Since 1998 I have been building my own desktop computers—and I love doing it. At one point, my wife and I even made a living out of building and repairing PCs.
The idea that I can build my own PC—pick out every part, customize every aspect of the “build”—is just too much fun for a wannabe tech enthusiast like myself. I have built on the order of almost 1,000 computers over two decades. I remember the days of Intel “Pentium” CPUs, AMD Athlon Duron chips and some other now obsolete parts. Heck, I remember when burning your own CDs was considered cool.
But which CPU to purchase has always been a challenge for me personally or when some asks for a recommendation. Recently, on my two work PC desktops— which, of course, I built myself, did you have any doubt?—I opted for an Intel Core i9 9900K and an AMD Ryzen 3900X (I could not get a 3950X back in early December thanks to a Christmas shortage). The reasons for these choices were simple: I do a lot of video editing, photo editing, encoding work and a slew of other things that require me to have a processor that can crush anything with ease. Going with something less would cost me time and my employer money. While I like the Ryzen a little more—that will be another post—such a CPU is very expensive. Is it worth the nearly $500.00 premium price point?
That’s a tough question to answer, and much of it will be based on personal choice, need and budget. CPU choice is also important when you consider purchasing your run of the mill laptop or desktop from your local Best Buy or online. Generally speaking, the more powerful the CPU, the more expensive the computer. And sure, there are many factors that go into a retail computer. However, CPU and CPU speed are top-selling features, largely dictating price. Speed, or at least the perception of speed, sells.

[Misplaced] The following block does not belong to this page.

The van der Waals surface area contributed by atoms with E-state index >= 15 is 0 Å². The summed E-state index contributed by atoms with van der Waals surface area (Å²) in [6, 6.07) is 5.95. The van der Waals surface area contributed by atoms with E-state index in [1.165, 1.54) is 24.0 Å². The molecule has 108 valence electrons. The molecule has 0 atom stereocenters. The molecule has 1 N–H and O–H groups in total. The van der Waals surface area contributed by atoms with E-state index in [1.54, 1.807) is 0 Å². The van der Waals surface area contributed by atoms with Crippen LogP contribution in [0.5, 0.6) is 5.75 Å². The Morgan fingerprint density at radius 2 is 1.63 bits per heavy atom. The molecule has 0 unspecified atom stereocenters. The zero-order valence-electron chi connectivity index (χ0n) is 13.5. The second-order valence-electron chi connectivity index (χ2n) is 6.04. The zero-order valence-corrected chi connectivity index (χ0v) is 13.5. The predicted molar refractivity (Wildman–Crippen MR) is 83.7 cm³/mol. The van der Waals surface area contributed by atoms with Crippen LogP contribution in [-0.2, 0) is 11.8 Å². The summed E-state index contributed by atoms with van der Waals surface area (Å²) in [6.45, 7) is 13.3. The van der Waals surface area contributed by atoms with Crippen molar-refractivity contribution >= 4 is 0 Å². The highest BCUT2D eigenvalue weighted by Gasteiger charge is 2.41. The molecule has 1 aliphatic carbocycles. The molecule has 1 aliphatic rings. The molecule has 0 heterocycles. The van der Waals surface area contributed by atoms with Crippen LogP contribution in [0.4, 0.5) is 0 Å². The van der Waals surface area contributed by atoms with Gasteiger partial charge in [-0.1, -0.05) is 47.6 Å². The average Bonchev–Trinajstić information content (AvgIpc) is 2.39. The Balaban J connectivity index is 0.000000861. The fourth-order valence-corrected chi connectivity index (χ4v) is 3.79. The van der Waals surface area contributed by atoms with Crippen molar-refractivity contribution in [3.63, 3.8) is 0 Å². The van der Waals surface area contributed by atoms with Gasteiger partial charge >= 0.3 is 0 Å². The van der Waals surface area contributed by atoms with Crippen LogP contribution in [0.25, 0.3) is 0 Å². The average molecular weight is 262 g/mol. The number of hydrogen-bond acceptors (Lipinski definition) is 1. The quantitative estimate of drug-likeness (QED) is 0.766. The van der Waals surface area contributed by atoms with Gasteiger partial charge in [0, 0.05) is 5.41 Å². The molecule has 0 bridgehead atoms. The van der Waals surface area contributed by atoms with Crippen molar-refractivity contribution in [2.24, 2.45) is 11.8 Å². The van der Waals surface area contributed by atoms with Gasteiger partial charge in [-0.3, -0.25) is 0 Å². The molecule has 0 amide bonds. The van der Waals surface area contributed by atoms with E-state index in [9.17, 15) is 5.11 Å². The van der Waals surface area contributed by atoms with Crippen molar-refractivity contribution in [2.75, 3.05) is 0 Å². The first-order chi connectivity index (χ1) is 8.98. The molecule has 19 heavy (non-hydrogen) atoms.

But let’s back up for a second. For the general computer user, when I am asked to recommend a computer or ideas on a new build, my first suggestion is to always make sure a solid-state hard drive (SSD) is part of the unit. They make a massive difference in overall speed, boot up and work productivity. For example, both of my work PCs boot in seconds due to a fast Samsung M2 SSD—it makes a big difference. Some users, however, want big beefy hard drives—not something SSDs can offer yet unless you have a big budget. If the user is storing a lot of files, then you can always add a secondary external hard drive—even today big SSDs are expensive—this way, you don’t lose out on what an SSD offers in terms of performance.
After that, I always ask what the user is doing for internet service, wi-fi router, etc. Many basic computer users equate internet speed performance with their computer’s specs and/or performance. If they are paying $29.95 from Comcast for a 50 meg connection and are trying to play the latest version of Call of Duty, well, you can’t blame your new $2,000 PC for latency and internet speed issues. Even a Ferrari needs smooth pavement and a clear road to travel on—think of that as your internet connection.
After these things, I then turn to the CPU. For the average user, a midtier chip like a Core i5, something that offers good value and performance combined, is a really good choice. Beyond that, unless you have a very specific need—think gaming or a work-related task that demands a lot of PC power—opt for a mid-tier chip. Otherwise, you are just lighting money on fire.
Harry J. Kazianis is a Senior Director at the Center for the National Interest. His work and ideas have appeared in The New York Times, The Washington Post, CNN, Fox News, CNBC, USA Today, The Week, The Hill, the American Conservative and many other outlets across the political spectrum. Harry enjoys writing about technology issues and products from a real-world